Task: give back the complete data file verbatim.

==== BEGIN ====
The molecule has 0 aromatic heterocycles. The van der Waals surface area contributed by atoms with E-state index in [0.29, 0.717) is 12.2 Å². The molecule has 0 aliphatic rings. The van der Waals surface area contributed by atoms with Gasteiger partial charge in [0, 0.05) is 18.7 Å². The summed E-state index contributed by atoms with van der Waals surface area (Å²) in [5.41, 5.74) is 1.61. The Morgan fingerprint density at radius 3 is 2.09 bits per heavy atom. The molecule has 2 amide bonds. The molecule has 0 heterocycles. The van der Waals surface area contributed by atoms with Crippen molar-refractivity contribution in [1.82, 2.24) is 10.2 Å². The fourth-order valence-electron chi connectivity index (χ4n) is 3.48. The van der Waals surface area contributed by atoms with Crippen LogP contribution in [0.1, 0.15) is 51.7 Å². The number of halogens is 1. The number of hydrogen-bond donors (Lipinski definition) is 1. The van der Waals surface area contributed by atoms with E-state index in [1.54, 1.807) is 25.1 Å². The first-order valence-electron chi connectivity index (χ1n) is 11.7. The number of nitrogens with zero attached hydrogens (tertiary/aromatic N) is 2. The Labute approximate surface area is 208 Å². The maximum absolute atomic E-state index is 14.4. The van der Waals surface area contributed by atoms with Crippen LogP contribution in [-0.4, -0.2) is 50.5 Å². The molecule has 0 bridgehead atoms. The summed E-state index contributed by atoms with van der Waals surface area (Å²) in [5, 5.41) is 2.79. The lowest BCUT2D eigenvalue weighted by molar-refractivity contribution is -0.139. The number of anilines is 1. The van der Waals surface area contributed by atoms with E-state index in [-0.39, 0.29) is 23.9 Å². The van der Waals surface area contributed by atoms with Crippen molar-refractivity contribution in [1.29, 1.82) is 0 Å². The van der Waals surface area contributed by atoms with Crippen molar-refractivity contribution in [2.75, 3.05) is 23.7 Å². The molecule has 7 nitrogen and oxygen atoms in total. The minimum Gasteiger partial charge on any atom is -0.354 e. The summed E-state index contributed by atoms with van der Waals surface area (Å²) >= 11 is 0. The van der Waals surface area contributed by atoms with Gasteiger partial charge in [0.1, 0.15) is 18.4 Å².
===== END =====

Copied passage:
The molecule has 0 aromatic heterocycles. The van der Waals surface area contributed by atoms with E-state index in [0.29, 0.717) is 12.2 Å². The molecule has 0 aliphatic rings. The van der Waals surface area contributed by atoms with Gasteiger partial charge in [0, 0.05) is 18.7 Å². The summed E-state index contributed by atoms with van der Waals surface area (Å²) in [5.41, 5.74) is 1.61. The Morgan fingerprint density at radius 3 is 2.09 bits per heavy atom. The molecule has 2 amide bonds. The molecule has 0 heterocycles. The van der Waals surface area contributed by atoms with Crippen molar-refractivity contribution in [1.82, 2.24) is 10.2 Å². The fourth-order valence-electron chi connectivity index (χ4n) is 3.48. The van der Waals surface area contributed by atoms with Crippen LogP contribution in [0.1, 0.15) is 51.7 Å². The number of halogens is 1. The number of hydrogen-bond donors (Lipinski definition) is 1. The van der Waals surface area contributed by atoms with E-state index in [1.54, 1.807) is 25.1 Å². The first-order valence-electron chi connectivity index (χ1n) is 11.7. The number of nitrogens with zero attached hydrogens (tertiary/aromatic N) is 2. The Labute approximate surface area is 208 Å². The maximum absolute atomic E-state index is 14.4. The van der Waals surface area contributed by atoms with Crippen LogP contribution in [-0.4, -0.2) is 50.5 Å². The molecule has 0 bridgehead atoms. The summed E-state index contributed by atoms with van der Waals surface area (Å²) in [5, 5.41) is 2.79. The lowest BCUT2D eigenvalue weighted by molar-refractivity contribution is -0.139. The number of anilines is 1. The van der Waals surface area contributed by atoms with E-state index in [-0.39, 0.29) is 23.9 Å². The van der Waals surface area contributed by atoms with Crippen molar-refractivity contribution in [1.29, 1.82) is 0 Å². The van der Waals surface area contributed by atoms with Crippen molar-refractivity contribution in [2.75, 3.05) is 23.7 Å². The molecule has 7 nitrogen and oxygen atoms in total. The minimum Gasteiger partial charge on any atom is -0.354 e. The summed E-state index contributed by atoms with van der Waals surface area (Å²) >= 11 is 0. The van der Waals surface area contributed by atoms with Gasteiger partial charge in [0.1, 0.15) is 18.4 Å².